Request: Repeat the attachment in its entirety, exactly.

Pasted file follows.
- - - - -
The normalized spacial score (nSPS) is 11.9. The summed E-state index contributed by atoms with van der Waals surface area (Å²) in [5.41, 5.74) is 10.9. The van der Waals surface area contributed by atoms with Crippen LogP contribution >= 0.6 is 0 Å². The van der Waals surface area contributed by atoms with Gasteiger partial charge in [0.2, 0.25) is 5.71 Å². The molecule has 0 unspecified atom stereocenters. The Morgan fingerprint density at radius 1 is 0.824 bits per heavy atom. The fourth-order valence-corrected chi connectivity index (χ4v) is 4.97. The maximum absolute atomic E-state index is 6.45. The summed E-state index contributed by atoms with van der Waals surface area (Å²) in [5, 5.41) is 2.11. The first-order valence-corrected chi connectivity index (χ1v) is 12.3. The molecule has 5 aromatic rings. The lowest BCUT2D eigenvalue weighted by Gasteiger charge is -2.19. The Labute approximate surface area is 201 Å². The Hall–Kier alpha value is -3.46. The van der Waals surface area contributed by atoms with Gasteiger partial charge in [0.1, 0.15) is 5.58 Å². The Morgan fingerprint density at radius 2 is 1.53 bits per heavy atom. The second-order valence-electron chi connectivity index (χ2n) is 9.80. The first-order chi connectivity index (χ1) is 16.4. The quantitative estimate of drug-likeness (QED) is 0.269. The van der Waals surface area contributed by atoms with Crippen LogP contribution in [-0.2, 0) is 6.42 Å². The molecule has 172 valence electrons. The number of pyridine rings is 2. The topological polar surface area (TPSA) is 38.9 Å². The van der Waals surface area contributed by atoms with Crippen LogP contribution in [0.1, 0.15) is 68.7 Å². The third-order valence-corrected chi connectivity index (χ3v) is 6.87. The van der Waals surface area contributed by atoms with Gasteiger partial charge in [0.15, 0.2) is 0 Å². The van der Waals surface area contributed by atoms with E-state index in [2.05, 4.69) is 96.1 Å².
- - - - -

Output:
The normalized spacial score (nSPS) is 11.9. The summed E-state index contributed by atoms with van der Waals surface area (Å²) in [5.41, 5.74) is 10.9. The van der Waals surface area contributed by atoms with Crippen LogP contribution >= 0.6 is 0 Å². The van der Waals surface area contributed by atoms with Gasteiger partial charge in [0.2, 0.25) is 5.71 Å². The molecule has 0 unspecified atom stereocenters. The Morgan fingerprint density at radius 1 is 0.824 bits per heavy atom. The fourth-order valence-corrected chi connectivity index (χ4v) is 4.97. The maximum absolute atomic E-state index is 6.45. The summed E-state index contributed by atoms with van der Waals surface area (Å²) in [5, 5.41) is 2.11. The first-order valence-corrected chi connectivity index (χ1v) is 12.3. The molecule has 5 aromatic rings. The lowest BCUT2D eigenvalue weighted by Gasteiger charge is -2.19. The Labute approximate surface area is 201 Å². The Hall–Kier alpha value is -3.46. The van der Waals surface area contributed by atoms with Gasteiger partial charge in [0.1, 0.15) is 5.58 Å². The Morgan fingerprint density at radius 2 is 1.53 bits per heavy atom. The second-order valence-electron chi connectivity index (χ2n) is 9.80. The first-order chi connectivity index (χ1) is 16.4. The quantitative estimate of drug-likeness (QED) is 0.269. The van der Waals surface area contributed by atoms with Crippen LogP contribution in [-0.2, 0) is 6.42 Å². The molecule has 172 valence electrons. The number of pyridine rings is 2. The topological polar surface area (TPSA) is 38.9 Å². The van der Waals surface area contributed by atoms with Crippen LogP contribution in [0.1, 0.15) is 68.7 Å². The third-order valence-corrected chi connectivity index (χ3v) is 6.87. The van der Waals surface area contributed by atoms with Gasteiger partial charge in [0.15, 0.2) is 0 Å². The van der Waals surface area contributed by atoms with E-state index in [2.05, 4.69) is 96.1 Å².